A fascinating feature of elite society in the medieval Islamic world was the institution of "artiste slavery" in which wealthy aristocrats, princes and caliphs enjoyed the entertainments of highly-trained female musicians, singers and composers. These women, though slaves, enjoyed signficant social status and prestige in elite circles, carving out a niche for themselves collectively in the era's gender discourses. This paper explores the history of this phenomenon, in the process illustrating the problems artiste slavery represented for the feminine ideal of the day.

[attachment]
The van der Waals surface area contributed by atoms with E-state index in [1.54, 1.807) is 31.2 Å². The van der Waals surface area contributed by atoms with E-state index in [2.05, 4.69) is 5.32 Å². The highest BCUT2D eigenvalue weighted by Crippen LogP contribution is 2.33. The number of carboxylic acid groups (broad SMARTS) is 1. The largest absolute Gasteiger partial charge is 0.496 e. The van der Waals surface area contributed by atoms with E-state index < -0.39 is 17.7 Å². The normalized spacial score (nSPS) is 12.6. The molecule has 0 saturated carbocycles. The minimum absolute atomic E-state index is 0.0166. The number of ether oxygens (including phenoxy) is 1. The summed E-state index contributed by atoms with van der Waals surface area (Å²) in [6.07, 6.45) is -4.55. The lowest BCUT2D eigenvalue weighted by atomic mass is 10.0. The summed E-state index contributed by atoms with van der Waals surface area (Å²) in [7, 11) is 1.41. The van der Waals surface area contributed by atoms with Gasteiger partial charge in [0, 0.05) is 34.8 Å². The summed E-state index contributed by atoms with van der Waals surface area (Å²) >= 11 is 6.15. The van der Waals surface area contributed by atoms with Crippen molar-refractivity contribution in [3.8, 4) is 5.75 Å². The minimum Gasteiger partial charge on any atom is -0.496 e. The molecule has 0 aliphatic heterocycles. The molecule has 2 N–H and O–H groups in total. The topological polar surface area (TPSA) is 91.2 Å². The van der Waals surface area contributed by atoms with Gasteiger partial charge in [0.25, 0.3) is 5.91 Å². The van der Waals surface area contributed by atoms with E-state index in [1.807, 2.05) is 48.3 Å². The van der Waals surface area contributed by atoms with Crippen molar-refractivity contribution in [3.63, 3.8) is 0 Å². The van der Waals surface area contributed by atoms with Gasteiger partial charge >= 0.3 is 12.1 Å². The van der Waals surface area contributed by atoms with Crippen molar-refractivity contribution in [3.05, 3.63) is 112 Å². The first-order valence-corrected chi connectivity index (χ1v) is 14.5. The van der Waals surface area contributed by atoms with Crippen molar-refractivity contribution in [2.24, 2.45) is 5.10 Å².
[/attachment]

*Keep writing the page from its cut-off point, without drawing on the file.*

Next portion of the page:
|Presenter:||Carl Davila (Faculty)|
|Time:||9:20 am (Session I)|